Small claims court in Memphis, Tennessee is also called the Shelby County General Sessions Court, Civil Division, Memphis, Main Office. To file a case in Shelby County Sessions Civil, fill in the form Statement of Claim, give it to the clerk and pay the filing fee.
Small Claims Court Memphis Tn
Don't be worried if you can't find a small claims court listed for Memphis, Tennessee. In Tennessee, the small claims court is called General Sessions Civil Division, and the courts are organized by county, not city. You'll find what you are looking for under Shelby County Sessions Civil Division, Memphis, Main Office.
Shelby County has some other differences compared to small claims courts in other states. First, you can sue for up to $25,000, much higher than many states' limits. Second, unlike many states, attorneys are allowed to appear and present a case for a small claims party in Memphis. And if attorney fees are part of the contract you are suing on, you can claim them in your case.
How to File in Shelby County Civil Court, Small Claims
Anyone 19 years or older can start a case in Shelby County Civil, Memphis, by obtaining a form called Statement of Claim. You are the plaintiff, and the person you are suing is the defendant. Insert both of your names and addresses. You'll need a separate form for each defendant.
You must also fill in a statement regarding how much money the defendant owes you. Then, state any costs or attorney fees owed to you.
After that, you or your attorney sign and date the statement. Give it to the court clerk at Shelby County Civil Court in Memphis, and pay the filing fee. The filing fee depends on how much you are claiming, how many defendants you are suing and if you want other services, such as a writ of garnishment, service by certified mail (if the defendant's address is a P.O. Box or out of stat ) or subpoenas.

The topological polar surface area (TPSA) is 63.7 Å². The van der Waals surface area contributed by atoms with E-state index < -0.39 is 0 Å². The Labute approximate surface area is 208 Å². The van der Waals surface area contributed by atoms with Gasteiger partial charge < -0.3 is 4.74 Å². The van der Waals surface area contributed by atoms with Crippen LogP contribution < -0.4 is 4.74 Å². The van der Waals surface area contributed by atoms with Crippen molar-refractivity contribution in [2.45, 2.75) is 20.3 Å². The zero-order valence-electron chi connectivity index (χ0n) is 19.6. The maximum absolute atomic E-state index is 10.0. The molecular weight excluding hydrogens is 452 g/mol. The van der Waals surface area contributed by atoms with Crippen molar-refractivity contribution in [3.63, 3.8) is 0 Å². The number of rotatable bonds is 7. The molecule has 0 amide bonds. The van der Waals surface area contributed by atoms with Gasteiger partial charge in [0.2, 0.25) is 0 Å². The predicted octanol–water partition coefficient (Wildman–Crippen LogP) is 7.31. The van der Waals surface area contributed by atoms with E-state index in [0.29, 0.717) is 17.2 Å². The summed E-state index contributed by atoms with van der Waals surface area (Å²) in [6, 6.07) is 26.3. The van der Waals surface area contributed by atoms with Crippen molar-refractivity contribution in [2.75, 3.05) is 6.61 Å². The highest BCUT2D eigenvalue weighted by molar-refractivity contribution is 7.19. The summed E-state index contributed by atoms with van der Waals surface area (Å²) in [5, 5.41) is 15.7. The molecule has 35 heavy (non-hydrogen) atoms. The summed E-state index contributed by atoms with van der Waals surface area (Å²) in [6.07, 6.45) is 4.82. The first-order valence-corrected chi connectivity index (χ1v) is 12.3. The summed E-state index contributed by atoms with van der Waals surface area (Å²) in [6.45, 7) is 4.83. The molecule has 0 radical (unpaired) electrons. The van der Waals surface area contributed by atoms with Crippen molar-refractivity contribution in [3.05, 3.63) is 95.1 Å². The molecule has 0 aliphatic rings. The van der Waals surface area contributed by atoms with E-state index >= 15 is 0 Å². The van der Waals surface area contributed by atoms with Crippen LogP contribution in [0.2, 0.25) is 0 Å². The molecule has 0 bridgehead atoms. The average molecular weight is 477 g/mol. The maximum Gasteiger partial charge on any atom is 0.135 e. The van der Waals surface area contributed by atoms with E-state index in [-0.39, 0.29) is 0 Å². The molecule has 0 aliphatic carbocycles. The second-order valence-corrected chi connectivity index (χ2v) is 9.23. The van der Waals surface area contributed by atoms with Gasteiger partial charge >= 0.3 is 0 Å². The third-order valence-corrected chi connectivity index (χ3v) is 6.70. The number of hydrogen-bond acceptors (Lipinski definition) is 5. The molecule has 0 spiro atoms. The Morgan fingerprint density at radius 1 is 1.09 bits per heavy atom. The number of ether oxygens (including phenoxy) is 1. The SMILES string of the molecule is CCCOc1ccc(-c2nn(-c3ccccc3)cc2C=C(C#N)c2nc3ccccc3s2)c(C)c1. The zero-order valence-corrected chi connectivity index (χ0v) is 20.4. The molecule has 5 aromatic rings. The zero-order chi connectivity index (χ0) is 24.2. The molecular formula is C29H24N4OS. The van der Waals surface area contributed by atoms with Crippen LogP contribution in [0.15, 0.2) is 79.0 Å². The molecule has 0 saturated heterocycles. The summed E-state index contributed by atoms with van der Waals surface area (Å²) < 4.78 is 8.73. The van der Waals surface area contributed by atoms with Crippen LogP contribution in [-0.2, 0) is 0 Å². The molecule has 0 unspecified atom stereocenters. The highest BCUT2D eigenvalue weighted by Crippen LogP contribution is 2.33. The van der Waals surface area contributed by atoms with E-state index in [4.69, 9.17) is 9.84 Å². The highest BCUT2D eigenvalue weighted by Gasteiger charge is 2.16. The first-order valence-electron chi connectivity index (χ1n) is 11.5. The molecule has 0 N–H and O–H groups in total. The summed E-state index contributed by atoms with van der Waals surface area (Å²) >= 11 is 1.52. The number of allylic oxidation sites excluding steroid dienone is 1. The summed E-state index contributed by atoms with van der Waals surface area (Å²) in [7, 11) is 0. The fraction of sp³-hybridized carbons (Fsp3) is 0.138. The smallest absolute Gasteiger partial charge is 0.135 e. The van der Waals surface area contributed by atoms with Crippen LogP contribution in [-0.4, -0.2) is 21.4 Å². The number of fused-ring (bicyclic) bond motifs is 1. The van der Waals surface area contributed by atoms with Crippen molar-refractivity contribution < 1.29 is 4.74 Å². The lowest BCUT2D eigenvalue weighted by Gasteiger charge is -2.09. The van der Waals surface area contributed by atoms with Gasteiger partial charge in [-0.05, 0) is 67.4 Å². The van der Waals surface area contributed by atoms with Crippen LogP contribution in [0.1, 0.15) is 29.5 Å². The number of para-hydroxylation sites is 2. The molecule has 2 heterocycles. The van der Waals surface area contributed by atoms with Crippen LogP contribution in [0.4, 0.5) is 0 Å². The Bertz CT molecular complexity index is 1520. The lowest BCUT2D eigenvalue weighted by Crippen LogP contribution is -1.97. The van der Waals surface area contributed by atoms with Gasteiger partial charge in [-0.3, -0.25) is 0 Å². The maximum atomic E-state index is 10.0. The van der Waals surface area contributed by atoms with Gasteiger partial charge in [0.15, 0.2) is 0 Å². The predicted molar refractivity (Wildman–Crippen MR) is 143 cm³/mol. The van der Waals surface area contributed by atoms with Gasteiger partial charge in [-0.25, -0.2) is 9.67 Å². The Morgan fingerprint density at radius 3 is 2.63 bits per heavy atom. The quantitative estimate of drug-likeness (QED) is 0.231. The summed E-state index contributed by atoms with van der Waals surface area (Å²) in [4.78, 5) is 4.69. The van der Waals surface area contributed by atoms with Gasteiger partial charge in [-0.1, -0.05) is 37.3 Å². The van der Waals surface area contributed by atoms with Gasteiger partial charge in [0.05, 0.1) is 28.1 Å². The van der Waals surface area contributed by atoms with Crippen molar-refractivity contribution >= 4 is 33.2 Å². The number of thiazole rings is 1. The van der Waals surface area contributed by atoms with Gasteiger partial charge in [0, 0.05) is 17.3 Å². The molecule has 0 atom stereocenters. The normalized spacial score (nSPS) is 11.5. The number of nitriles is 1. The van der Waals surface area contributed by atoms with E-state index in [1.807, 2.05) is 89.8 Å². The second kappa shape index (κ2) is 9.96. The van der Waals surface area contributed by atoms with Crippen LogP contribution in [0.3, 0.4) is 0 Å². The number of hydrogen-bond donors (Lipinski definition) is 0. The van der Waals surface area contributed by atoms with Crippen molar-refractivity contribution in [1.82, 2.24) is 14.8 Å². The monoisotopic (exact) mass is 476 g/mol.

Read More: Difference Between Small Claims Vs. Civil Court
Next Steps in Memphis Civil Court Small Claims
Once you file your statement in Memphis, the clerk stamps it with a case number and sends it to the sheriff for personal service or out for service by certified mail. The defendant has 14 days after service (after he gets the copy of the statement) to file a response. If he does, the court assigns a hearing date, and all parties appear with their evidence and witnesses.
The hearing before the court is informal. After hearing all the evidence, the court makes a decision. You get a copy in the mail, and either party can appeal.
Teo Spengler earned a J.D. from U.C. Berkeley's Boalt Hall. As an Assistant Attorney General in Juneau, she practiced before the Alaska Supreme Court and the U.S. Supreme Court before opening a plaintiff's personal injury practice in San Francisco. She holds both an M.A. and an M.F.A in creative writing and enjoys writing legal blogs and articles. Her work has appeared in numerous online publications including USA Today, Legal Zoom, eHow Business, Livestrong, SF Gate, Go Banking Rates, Arizona Central, Houston Chronicle, Navy Federal Credit Union, Pearson, Quicken.com, TurboTax.com, and numerous attorney websites. Spengler splits her time between the French Basque Country and Northern California.